Today’s first story reminds me of the midwife’s office I went to when pregnant with Finn. On the wall of the office was a large poster with a caption indicating that breastfeeding could lower the risk of childhood obesity (not well-supported in data, FYI). But what fascinated me was the illustration: two large scoops of ice cream, arranged like breasts in a pool of chocolate sauce, with maraschino cherries for nipples.

At every appointment, I would stare at this poster. I just kept wondering, what is this conveying? They can eat more ice cream? You can eat more ice cream? Breast milk is like ice cream? To this day, I remain unsure. If you saw this poster too, please let me know!

Read on for three of your stories and a reader question about feeling like you’re in a constant state of exhaustion after kids. As always, you can submit a story here or leave a comment if you connect with anything in today’s newsletter. A simple “same here” can mean the world to a parent!

Complicated start


I gave birth to our first child six weeks ago. The delivery was complicated, and our son ended up in the NICU for a week. We had no opportunity for breastfeeding or skin-to-skin in those first days. At the hospital I was surrounded by “breast is best” posters, and while the rational part of my brain knew that he and I would bond no matter what, I couldn’t help but feel like he was being deprived of something essential and that it was somehow my fault. Six weeks later, I’m happy to say we have a healthy, cheerful baby who loves to breastfeed or bottle-feed and who snuggles in bed with mom every morning. For anyone who has a similarly complicated start to parenthood, know that it won’t define your relationship to your baby.

Little reminders


When I had to put my four-month-old in day care and return to work, I, like most parents, was feeling so… deeply. A win for me that helped, and still helps every day, was to change all of my work passwords to positive affirmations, messages, or mantras: phrases like “(baby’s name) is safe” or “You’re doing great, mama!” or “(baby’s name) loves me.” By reciting them in my head while typing them, I’m engaging in positive self-talk to remain grounded… and it works every time! I also try to practice taking a deep breath while logging in. Positive self-talk can have such an impact on daily mental health, and by practicing grounded mantras throughout the day, I am staying out of my “fear brain” and staying in reality. It’s easy to spiral into parent guilt or just experience big, heavy emotions when going back to work for the first time after having a baby, and for me this simple hack has made a world of difference!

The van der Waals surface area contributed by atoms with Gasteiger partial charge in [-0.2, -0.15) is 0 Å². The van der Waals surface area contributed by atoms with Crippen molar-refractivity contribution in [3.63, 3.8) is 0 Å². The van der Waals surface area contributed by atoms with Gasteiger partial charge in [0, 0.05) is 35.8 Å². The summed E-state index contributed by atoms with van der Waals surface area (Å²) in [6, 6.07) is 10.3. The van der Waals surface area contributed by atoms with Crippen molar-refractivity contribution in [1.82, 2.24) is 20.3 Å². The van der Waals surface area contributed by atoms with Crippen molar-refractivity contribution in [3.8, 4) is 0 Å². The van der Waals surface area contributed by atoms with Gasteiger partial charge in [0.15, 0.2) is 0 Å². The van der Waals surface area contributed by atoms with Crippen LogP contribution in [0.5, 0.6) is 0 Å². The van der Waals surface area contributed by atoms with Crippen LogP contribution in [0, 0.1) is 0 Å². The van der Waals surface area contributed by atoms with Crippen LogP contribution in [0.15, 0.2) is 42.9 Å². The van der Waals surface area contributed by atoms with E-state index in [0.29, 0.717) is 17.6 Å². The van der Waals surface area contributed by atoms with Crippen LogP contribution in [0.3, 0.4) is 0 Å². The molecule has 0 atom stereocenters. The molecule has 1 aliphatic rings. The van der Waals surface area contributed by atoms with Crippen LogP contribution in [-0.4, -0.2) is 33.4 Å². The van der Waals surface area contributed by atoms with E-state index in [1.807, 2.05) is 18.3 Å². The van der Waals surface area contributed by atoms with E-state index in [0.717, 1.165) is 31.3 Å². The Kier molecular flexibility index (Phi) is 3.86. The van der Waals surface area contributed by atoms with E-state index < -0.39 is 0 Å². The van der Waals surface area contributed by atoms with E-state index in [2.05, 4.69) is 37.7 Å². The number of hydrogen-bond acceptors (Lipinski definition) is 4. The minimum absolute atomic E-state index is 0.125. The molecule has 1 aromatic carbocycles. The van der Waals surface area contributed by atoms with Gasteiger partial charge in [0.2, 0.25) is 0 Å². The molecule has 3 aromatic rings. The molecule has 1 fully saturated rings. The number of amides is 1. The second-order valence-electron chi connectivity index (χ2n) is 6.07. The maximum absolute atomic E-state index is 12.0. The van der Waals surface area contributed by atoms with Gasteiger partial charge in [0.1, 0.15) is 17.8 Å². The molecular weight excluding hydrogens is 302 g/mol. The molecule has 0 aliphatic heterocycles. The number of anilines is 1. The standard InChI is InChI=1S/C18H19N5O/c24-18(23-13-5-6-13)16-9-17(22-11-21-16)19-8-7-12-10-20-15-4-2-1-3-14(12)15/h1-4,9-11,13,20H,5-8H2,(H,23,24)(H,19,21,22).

Jelly time

—Greasy Mama

We’ve been battling eczema all year with our now 16-month-old. The derm’s consistent recommendation is full-body Vaseline every night. I started dreading bedtime and the daily greasy chase that left his carpet, walls, pajamas, our clothes, anything in reach covered in an oily film. This week he’s suddenly interested in helping, and when I announce it’s “jelly time” he sits down on the towel and dips his little hand in the jar with us. Now one limb gets extra treatment and we’re getting through it much faster.

This week’s reader question

I am so tired. All the time! I never wanted to be a mom who tells children, “Mommy is too tired to play with you,” but I can’t help being exhausted all the time. We have a 2.5-year-old active toddler and a six-month-old baby. We have a decent balance (~7 hours of sleep, regular-ish exercise, eat decently) and mental stimulation (both me and my spouse work full-time, kids go to day care). It feels like my battery is drained and never recovered ever since I had kids. What can I do? I tried outsourcing household chores and cooking, but it ended up being more hassle to find help. Family help is not an option, although we moved to a different state to be close to them.

—“How are you?” “I am TIRED”

A sketch of a sleeping parent grabbing a cloud labeled "sleep" while two children hang on to the parent's legs.

Rachel Deutsch

Follow the artist on Instagram (@weirdmomart) for more art that captures the incomparable joy and suffering of parenthood.

What do you think?

Leave a comment

Want to see your story featured here? We always love to hear from you.

Share your story